I would add to Beauty's virtues, for the fairy-tale/Koslow-series side of things, at least, compassion. The art of truly feeling with, even suffering with, another. For this virtue is supported by the other two you have named, and forms the core motivation of her inmost character, even as she grows and changes over time. In Koslow's telling, Beauty definitely experiences her long arc of learning moments, expanding her inner kernels of compassion, courage, and strength (among other valuable qualities) over time. But as you say, she is by no means a polished product at the beginning of the story. She tells Vincent more than once about how hard it is for her to learn to be strong. I'm going to risk pointing out a related theme of Catherine's representation in fanfiction. The perfect-from-the-first-moment-Catherine is usually portrayed as charitable, someone of ample material and emotional means who bestows her bounty upon those lesser endowed (including her rather Disney-esque/American-encultured Beast). But her Lady Bountiful charity too often supersedes, or even at times excludes, genuine compassion. I think this presentation shifts the story away from the heart and soul of our show just as much as does placing the full burden of character growth upon Vincent.

And don't get me started on Brave. :wink: I did not like that movie either.

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Re: Impressions

Post by 222333 »

*
Well, yes, if we focus on the Beauty’s incarnation that is Catherine, definitely compassion and generosity, along with strength and courage, are her core virtues. In fact, “her beauty, her warmth, her courage” are what captured Vincent’s heart, as he says in the intros.

Personally, there’s something more that I love, which is also her peculiar feature. It seems to me that she accepts Vincent completely. She may curse the circumstances and long for a more free way to enjoy their relationship, but I never see her wishing that Vincent was different, from the very moment she removes his hood and looks at him, taking him into herself, in that *beautiful* scene in the Pilot, where their two faces are mirror to each other, after the “real/fake” mirror had caused hurt and misunderstanding.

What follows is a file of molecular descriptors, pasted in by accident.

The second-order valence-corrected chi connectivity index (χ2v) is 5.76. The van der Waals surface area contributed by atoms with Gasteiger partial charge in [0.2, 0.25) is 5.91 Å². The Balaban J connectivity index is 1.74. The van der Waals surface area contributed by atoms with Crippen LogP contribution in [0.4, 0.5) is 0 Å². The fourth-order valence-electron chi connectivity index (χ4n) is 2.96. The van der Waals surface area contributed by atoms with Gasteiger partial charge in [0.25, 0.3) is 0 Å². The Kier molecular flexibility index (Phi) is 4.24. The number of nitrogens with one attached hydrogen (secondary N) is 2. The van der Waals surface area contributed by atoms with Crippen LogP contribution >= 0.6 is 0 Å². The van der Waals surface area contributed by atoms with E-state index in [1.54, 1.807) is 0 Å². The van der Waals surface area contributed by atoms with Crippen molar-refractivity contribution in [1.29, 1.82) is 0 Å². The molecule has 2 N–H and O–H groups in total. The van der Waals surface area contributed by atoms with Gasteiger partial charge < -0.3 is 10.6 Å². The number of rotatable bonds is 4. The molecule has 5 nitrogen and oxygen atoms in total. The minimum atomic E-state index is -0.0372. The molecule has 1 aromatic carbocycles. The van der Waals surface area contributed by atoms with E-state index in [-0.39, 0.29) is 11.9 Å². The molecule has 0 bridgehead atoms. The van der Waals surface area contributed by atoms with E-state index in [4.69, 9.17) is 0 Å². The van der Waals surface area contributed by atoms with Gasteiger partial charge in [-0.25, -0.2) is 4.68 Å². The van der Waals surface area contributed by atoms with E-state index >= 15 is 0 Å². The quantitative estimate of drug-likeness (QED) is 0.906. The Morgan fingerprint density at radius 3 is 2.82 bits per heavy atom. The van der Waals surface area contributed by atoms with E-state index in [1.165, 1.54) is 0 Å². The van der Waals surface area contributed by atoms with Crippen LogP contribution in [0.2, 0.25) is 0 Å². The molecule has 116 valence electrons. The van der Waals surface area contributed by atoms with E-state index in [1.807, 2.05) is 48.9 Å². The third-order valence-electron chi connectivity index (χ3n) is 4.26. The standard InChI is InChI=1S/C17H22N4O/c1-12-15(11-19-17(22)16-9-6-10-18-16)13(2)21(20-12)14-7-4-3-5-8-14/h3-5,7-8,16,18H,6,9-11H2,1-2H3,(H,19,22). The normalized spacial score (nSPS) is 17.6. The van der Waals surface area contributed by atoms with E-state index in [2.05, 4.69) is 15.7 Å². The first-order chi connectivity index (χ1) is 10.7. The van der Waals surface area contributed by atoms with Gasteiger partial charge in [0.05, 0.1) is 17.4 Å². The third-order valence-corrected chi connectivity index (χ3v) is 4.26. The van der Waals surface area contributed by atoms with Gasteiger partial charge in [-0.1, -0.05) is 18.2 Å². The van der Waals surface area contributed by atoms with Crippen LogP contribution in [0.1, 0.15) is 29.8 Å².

I’ll even dare say that also in their relationship, she relies on him to set their pace, because she trusts him. Probably she knows herself well enough to understand that her warmth and generosity need direction. I pointed out many times that she does not tolerate control, and we see her dumping Stephen and Tom for this, and dueling with Elliot. But Vincent... is different. It's not about control, is it?

About Lady Bountiful, I agree. I regret that that beautiful opening of the Suicide Hotline of GBTC is so seldom explored in fanfiction. Rather than giving money, the canon shows that Catherine chooses to give herself, her time and compassion. And, in line with her characteristic unruly generosity, she gives *more* than is requested and appropriate, blatantly ignoring that “No Personal Involvement” sign. That episode tells so much of Catherine!

Um… that makes me think that I’d better go catching up with the Episode Discussion group talks.

S
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Re: Impressions

Post by Maclurv »

Sobi,

I like your summary of Catherine's strengths. And I like that she gives of herself, rather than just money. However, if I may anticipate Zara a bit, she may say that her ignoring the rules is an example of her poor risk assessment, although with Lena, it did turn out okay.

Perhaps these few responses re Catherine should be moved to the Catherine thread?

Pat
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Re: Impressions

Post by 222333 »

if I may anticipate Zara a bit, she may say that her ignoring the rules is an example of her poor risk assessment,

*
... and, anticipating what I'd reply in my turn, :mrgreen: I'd say that this carefree side of her character may be fascinating for someone, like Vincent, for whom instead a careful risk assessment is vital, although he shares this desire of breaking the rules. They may be solemn and mythical, but they are first of all two young people in love with each other, and pour cause.

S